I want to start by apologising to Katy because she has just renovated her kitchen. If you have recently renovated your kitchen too, just close this window and move on to something else. You won’t like it.
As you know, I am researching my next book, and it also draws on the lost wisdom of the early-twentieth century. I am currently reading a book written by Christine Isobel McGaffey Frederick (1883 – 1970) . She wrote it during an exciting time of technological flourishing, with electric power, radio and gramophones as well as medical advances like the tuberculosis vaccine that promised to make life infinitely better. She had become interested in Taylorism, now known as the earliest form of scientific management, a management theory that focuses on increasing productivity by analysing workflows to determine areas of inefficiency that could be reworked to save time and money. Coincidentally, many of these also improved safety and over time became a basic ergonomic process.
In case you don’t know, Ergonomics, sometimes called Human Factors, is the science of arranging spaces, products and systems to fit people. Not just workplaces, but things like car dashboards and wheeled suitcases too.
What I LOVE about this book, is that Mrs Frederick plainly says that housework sucks, so you might as well get it over and done with as quickly and efficiently as possible so that you can do more fun things a lot sooner. You probably already know that housework is not my favourite thing, so much so that I had to make a plan to deal with it, and still don’t get it “right”. So refreshing to read that 100 years ago women hated it too, and I feel that I no longer need to berate myself for not caring more about it.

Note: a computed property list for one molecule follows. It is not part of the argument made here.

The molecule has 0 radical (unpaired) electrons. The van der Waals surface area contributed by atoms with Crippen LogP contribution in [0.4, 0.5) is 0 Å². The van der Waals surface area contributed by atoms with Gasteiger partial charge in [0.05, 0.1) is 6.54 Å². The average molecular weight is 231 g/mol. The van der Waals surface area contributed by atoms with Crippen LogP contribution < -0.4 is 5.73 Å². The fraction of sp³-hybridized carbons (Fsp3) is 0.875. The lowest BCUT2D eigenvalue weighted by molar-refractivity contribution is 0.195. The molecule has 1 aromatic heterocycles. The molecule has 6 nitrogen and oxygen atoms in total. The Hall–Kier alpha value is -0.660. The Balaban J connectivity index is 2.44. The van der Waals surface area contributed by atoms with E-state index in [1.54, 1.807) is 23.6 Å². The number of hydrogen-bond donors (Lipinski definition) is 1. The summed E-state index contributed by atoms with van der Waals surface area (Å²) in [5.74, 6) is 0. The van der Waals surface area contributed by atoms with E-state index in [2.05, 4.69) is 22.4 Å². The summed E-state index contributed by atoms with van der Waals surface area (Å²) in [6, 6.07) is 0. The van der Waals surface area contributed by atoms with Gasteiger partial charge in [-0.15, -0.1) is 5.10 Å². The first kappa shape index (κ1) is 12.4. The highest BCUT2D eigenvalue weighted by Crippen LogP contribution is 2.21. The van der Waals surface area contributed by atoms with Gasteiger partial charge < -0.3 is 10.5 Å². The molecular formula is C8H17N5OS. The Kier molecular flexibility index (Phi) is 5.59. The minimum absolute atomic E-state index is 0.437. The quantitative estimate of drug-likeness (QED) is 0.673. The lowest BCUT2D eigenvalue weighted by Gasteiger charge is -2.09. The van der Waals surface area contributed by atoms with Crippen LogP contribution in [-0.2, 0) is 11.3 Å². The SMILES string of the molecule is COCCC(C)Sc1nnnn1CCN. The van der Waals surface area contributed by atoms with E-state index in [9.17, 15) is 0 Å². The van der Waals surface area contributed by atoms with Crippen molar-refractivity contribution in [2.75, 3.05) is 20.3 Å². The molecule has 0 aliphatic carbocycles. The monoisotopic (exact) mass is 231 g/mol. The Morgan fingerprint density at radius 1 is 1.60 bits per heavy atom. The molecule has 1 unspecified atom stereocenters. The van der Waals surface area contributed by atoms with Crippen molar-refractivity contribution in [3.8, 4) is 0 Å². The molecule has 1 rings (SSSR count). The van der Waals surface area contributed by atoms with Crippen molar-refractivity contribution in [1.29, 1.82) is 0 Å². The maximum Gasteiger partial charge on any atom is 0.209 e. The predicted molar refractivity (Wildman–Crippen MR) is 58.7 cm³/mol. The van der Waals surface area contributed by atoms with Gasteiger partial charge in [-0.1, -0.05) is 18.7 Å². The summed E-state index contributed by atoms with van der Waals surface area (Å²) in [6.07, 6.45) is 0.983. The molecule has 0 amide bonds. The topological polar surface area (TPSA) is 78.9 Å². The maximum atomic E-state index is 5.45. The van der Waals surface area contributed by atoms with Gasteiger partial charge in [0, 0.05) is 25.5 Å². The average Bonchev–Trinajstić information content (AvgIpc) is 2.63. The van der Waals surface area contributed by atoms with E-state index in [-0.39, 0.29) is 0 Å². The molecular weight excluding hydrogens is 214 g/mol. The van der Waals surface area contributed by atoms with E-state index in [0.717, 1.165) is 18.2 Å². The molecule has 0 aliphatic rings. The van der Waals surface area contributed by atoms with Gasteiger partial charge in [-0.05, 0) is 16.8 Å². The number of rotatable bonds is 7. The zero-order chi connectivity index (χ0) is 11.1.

Though of course, she had it a lot harder than me, so it’s no wonder that she leapt on the techniques of scientific management for the home. During the book, she compares the difference between efficient, ergonomic, clean, well-lit and ventilated factory kitchens and her kitchen; constructed by thoughtless builders who have probably never used one and is, therefore (by comparison) utterly inadequate in almost every conceivable way.
Which I find interesting.
Why do we oppose the introduction of science into our homes? Are we so very well indoctrinated into the notion that the domestic sphere is a place of refuge that must remain untouched by the cares of the outside world to somehow stay pure? Is it that our working lives are outside and therefore what happens inside is not work and doesn’t require the same level of concern? Or perhaps that we still think that somehow women (in particular) are inherently suited to housework? That housework is such a pure and loving thing that no harm is possible?
Many of us learned to clean by either observing our mothers, or making it up as we go along. Consequently, we often clean room by room, lugging our equipment with us as we go, darting back and forwards putting things away in other rooms. It would be so much more efficient and quicker to do all the same tasks across the house; put things away, then dust, then vacuum and so on. Not that I imagine many of us do the whole place every day, but you could still divide the tasks up across the week in whatever way makes sense to you, the same way as you do the rooms.
And if you are still a bit unsure about home ergonomics, thank about nurses. They make dozens of beds every day. They require and use tools and processes that enable them to undertake the task with the minimum of physical risk to themselves.